Research shows the hands-on dad isn’t a new phenomenon
New research into fatherhood in Britain during the last century has uncovered evidence that dads were far more involved in their children’s lives than previously recognised.
University of Leeds historian Dr Laura King has used a wide range of sources to shed light on the role of fathers in the period from the First World War to the start of the Sixties from newspapers, letters and autobiographies to individual testimonies gleaned through interviews.
She said: The history of fatherhood is extremely significant to contemporary debate: assumptions about fatherhood in the past are constantly used to support arguments about the state of fatherhood today and the need for change in the future.
And yet fathers are often neglected in histories of family life in Britain. Fathers were more involved with their children in the past than we recognised. By the 1940s and 1950s there was a new understanding emerging of the significance of the father-child relationship.
The generalisation that fathers in the past were distant figures as well as the idea that men have suddenly become much more involved in fatherhood in the last 10 or 20 years dont really match up. Why does the new man keep returning?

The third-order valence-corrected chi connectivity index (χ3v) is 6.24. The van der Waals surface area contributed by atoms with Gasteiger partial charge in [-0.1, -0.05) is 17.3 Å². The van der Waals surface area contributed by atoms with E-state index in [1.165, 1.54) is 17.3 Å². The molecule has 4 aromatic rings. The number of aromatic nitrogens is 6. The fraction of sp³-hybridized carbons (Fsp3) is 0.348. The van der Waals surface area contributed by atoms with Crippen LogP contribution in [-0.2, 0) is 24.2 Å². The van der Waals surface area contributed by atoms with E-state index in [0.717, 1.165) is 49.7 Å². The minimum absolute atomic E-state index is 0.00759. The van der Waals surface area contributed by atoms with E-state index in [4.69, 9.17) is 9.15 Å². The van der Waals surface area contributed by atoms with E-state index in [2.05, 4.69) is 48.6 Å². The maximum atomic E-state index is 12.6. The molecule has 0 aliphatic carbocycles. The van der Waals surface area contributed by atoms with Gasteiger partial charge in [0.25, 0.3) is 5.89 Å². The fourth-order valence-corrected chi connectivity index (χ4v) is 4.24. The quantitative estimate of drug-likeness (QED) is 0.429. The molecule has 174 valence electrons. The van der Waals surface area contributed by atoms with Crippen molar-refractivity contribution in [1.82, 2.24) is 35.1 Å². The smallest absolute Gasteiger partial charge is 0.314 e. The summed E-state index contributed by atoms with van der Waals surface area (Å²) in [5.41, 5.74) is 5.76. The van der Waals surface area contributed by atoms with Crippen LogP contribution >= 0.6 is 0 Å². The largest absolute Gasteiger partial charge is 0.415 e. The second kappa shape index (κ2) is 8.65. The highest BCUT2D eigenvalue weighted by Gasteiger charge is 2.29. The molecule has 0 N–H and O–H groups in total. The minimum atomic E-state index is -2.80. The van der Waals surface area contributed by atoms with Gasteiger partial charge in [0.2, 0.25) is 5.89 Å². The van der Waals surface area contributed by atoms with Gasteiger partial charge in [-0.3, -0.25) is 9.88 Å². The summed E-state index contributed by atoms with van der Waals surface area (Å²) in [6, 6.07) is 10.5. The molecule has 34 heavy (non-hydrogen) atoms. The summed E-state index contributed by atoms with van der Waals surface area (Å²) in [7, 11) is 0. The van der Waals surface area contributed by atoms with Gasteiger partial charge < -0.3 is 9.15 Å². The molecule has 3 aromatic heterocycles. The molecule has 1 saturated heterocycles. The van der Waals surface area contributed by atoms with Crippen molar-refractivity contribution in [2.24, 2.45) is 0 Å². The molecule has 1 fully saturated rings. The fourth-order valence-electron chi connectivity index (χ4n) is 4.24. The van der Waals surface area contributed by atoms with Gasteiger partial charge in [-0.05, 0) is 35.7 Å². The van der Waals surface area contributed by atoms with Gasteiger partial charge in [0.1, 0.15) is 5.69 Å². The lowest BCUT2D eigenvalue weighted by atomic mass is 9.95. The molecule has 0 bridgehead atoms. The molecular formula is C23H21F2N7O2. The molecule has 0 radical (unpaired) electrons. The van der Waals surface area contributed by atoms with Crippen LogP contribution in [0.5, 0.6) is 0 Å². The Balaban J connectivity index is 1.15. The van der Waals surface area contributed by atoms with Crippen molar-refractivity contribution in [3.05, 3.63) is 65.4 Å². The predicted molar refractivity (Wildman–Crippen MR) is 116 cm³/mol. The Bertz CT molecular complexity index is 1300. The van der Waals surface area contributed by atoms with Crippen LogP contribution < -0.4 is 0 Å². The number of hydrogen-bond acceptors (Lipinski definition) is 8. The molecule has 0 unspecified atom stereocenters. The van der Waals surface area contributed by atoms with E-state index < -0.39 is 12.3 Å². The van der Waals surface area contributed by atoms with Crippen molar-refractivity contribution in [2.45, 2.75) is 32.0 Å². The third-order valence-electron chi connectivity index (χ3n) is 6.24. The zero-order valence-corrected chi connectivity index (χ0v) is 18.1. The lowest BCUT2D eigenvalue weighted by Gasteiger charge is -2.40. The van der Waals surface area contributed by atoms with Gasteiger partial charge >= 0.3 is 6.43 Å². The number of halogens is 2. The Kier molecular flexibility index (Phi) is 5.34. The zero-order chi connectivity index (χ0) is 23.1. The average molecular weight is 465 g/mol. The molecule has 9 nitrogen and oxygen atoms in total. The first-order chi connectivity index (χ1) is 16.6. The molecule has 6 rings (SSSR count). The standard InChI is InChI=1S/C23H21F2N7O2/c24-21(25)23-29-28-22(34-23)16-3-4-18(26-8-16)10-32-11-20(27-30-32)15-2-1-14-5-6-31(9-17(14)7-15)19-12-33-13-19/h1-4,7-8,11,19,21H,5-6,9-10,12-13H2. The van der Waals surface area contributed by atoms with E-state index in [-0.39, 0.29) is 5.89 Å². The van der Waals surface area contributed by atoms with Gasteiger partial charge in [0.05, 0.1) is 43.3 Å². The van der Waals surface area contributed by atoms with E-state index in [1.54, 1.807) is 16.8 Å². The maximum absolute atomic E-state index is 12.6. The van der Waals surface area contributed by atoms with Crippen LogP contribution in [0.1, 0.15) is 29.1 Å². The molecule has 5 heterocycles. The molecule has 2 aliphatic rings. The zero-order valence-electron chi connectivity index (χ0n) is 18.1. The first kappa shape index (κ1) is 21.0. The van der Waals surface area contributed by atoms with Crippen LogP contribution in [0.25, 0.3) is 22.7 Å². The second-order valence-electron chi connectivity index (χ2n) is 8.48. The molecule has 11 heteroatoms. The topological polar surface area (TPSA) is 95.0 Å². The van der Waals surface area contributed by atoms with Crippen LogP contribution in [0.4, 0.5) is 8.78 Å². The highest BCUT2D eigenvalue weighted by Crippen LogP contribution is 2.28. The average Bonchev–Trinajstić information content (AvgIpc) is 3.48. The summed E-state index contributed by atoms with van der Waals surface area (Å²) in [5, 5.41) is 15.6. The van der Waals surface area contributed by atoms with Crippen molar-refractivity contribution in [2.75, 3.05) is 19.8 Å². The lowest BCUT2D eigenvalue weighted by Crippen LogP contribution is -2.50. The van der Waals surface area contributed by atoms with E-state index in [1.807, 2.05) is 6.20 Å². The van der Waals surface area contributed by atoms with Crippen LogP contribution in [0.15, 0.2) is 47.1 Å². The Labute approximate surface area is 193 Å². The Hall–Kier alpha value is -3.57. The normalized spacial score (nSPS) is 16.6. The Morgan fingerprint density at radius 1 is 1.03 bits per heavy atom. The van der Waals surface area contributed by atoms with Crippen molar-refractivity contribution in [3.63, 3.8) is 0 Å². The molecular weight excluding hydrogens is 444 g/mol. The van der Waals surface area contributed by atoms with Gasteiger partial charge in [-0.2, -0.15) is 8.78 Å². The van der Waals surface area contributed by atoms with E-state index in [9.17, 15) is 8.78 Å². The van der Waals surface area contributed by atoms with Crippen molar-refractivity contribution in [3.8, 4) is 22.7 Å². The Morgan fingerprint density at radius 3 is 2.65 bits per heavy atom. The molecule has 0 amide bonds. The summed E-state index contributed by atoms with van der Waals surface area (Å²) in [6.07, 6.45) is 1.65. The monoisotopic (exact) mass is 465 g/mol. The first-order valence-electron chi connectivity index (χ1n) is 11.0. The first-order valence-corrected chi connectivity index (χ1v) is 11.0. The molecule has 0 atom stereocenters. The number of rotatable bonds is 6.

Dr King argues that looking back to the past only through the lens of our present values means fathers in previous generations have been seen as distant. Because they worked a lot, they were seen as uninvolved, and because kisses and cuddles were not as common or frequent, their relationships with their children were not seen as affectionate.
But lots of men talked about how they worked hard and long hours specifically to give their family what they didnt have as children, and the love and affection between parents and children were simply taken for granted rather than constantly displayed, she said.
The 1940s and 1950s also saw the birth of the modern celebrity dad, as newspapers regularly featured stories about famous fathers such as actors Errol Flynn and Burt Lancaster and singer Lonnie Donegan, as well as footballers and other sports stars.
Dr King said: This flourishing of the celebrity father in the mid-twentieth century represents a new understanding of fatherhood. I've also found quizzes asking readers how good a husband/father they were, as well as some very open emotional exchanges in letters between dads and their children during both world wars.
One father wrote how the coalminers in his native County Durham in the 1930s loved and were loved though [they] would laugh at the word.
While some historians have considered men's roles in their studies of gender, home and family life more generally, very few have examined fathers as crucial family members and as emotional individuals.
Family Men: Fatherhood and Masculinity in Britain, 1914-1960 (978-0-19-967490-9) is published on 15 January by Oxford University Press. Details here.
Posted in: Research and innovation